Each year, Dutch in the Netherlands and abroad commemorate the birthday of King Willem Alexander with a full day of music, food, and celebrating Dutch culture known as Koningsdag or King’s Day.
This fun, family event is the biggest Dutch public party, but what is it all about? Why do the Dutch get so into this national holiday? Here are the basics.
Who is the king?
The current Dutch monarch is King Willem-Alexander. He became the king of the Netherlands after his mother, now princess (then queen) Beatrix, announced in January of 2013 that she would abdicate the throne.
The monarchy has officially existed since 1815: although there have been stadtholders (chief magistrates) since 1581, William I (who was actually the second William I, confusingly) was the first leader of the Kingdom of the Netherlands.
Nowadays, the royal family mainly serves a symbolic and diplomatic function, but they are actually one of the most expensive royal houses in Europe: in 2017, the family cost 41.4 million euros (roughly 2.50 euros per year per Dutch person).
What is King’s Day?
It’s a nation-wide celebration featuring open air concerts and flea markets. In honour of the royal family – the House of Orange – Dutch people deck themselves out in orange from head to toe. Villages and neighborhoods string up orange streamers and balloons, and host their own block party-versions of the national holiday.
King’s Day often means enjoying a bit of day drinking for grown-ups while browsing the goods for sale at the flea market. For kids, the flea markets are a place to try out their busking skills and set up traditional Dutch games like koekhappen (eating a piece of cake suspended on a string) and spijkerpoepen (maneuvering a nail on a string attached to your pants into a bottle) to earn a bit of money. Lots of younger Dutch folks get the party started the night before during musical performances on King’s Night.
Why is King’s Day a holiday?
The holiday was actually invented to create more goodwill for the then unpopular monarch, King William III (1817-1890). In 1885, the Netherlands originally began celebrating Princess’s Day as a national holiday in honour of his daughter, Princess Wilhelmina. The first Princess’s Day was only celebrated in Utrecht, but by 1890, when Wilhelmina ascended the throne, the holiday’s name changed to Queen’s Day.
That was the name which the holiday held for more than a century – Wilhelmina’s daughter Juliana and granddaughter Beatrix also celebrated Queen’s Day. The current king is the first male monarch in the Netherlands since William III. Willem-Alexander was crowned in 2013, and the holiday’s name became King’s Day in 2014.
When is King’s Day?
Since 2014, this holiday has been celebrated on 27 April. But the date and the name of the holiday have changed multiple times over the past century. Between 1885 and 1980, Queen’s Day was celebrated on the birthday of the reigning queen, but when Queen Beatrix was crowned in 1980, she decided not to change the spring holiday to her actual birthday, which was on the decidedly less warm date of 31 January. Conveniently, her son Willem-Alexander’s birthday is 27 April, so moving the national party day up three days was no big deal.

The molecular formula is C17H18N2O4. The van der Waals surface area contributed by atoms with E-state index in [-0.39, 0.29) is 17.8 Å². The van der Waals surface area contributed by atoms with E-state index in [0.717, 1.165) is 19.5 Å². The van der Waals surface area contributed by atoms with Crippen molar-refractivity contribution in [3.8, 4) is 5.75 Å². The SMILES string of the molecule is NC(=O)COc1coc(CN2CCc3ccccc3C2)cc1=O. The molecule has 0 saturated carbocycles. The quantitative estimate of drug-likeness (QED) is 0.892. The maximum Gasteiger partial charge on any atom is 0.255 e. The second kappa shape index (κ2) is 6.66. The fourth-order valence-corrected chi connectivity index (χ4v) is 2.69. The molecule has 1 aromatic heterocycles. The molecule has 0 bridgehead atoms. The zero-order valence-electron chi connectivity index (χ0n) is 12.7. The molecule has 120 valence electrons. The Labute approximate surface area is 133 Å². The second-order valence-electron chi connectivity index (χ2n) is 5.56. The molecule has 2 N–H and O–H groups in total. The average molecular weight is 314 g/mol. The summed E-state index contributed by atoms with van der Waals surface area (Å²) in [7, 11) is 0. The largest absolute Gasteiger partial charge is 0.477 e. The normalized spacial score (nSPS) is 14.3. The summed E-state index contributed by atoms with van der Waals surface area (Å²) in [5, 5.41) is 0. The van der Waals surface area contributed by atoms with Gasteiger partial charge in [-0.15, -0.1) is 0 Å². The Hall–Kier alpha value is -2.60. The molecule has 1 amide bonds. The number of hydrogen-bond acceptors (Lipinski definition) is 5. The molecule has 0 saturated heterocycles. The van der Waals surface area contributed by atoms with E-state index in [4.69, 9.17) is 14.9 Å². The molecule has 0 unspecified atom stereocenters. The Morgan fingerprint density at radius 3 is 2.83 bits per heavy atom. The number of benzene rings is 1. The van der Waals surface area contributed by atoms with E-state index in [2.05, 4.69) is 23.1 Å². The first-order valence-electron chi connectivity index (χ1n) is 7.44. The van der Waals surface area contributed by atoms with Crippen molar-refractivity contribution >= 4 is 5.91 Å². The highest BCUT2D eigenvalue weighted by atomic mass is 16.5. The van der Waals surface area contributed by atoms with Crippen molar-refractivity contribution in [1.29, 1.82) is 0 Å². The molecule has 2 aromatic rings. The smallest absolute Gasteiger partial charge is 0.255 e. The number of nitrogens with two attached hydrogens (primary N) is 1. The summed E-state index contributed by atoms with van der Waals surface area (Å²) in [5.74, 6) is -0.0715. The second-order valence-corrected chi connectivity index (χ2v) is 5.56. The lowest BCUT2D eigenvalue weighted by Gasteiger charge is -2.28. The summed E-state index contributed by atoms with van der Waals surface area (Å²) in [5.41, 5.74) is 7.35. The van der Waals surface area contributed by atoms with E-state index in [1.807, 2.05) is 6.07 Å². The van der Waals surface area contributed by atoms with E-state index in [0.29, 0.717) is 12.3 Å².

1885 – 1890: 31 August, Princess’s Day (Princess Wilhelmina)
1890 – 1948: 31 August, Queen’s Day (Queen Wilhelmina)
1948 – 1980: 30 April, Queen’s Day (Queen Juliana)
1981 – 2013: 30 April, Queen’s Day (Queen Beatrix)
2014 – present: 27 April, King’s Day (King Willem-Alexander)
Where are events happening?
Everywhere! We have compiled a (non-exhaustive) list of events in Groningen, Friesland and Drenthe happening on King’s Night and King’s Day, so click the links below for more info.
There is a lot planned in the city on both King’s day (April 27th) and King’s Night (April 26th)
- King’s Night Concert. Rev up your engine and head over to Vismarkt. Live music from several bands and DJs will be performed leading up to the early hours of the next day. An early ball drop is scheduled for the young ones at 20:30. You can expect lots of rap and techno music and more.
- If you’re into more solemn events, head to Groningen’s Lutheran church where two internationally renowned musicians – soprano Miranda van Kralingen and organist Pieter Pilon – will perform on 26 April. Miranda sang during the wedding ceremony of Willem Alexander and Máxima back in 2002. The concert starts at 21:30 and is accessible to people of all ages.
- The Orange Association in Groningen will organize multiple music events King’s Day. The main stage will be again on Vismarkt. In addition, the association also organizes a free market (9:00 to 17:00) on the Singels (Ubbo Emmiussingel, the Praediniussingel, the Ganzevoortsingel and the Coehoornsingel) and a children’s market (with music and performances) on Westerhaven.
- More music can be found at the Oosterpoort and Groningen’s Nieuwe Kerk.
- For a better overview of smaller planned events in different neighborhoods, head over to the Gemeente Groningen events calendar.
- Big King’s Day celebrations are planned in Sneek. There will be music, a free market and special activities for children throughout the day.
- Emmen King’s Night and Day Events can be found on the Gemeente Emmen website.
- In Assen, on April 26th there will be a concert from the Royal Military Band ‘Johan Willem Friso’; on King’s Day celebrations will continue with a free market throughout the city and a family festival on Koopmansplein.
Editorial note: This story has been updated on April 24, 2023
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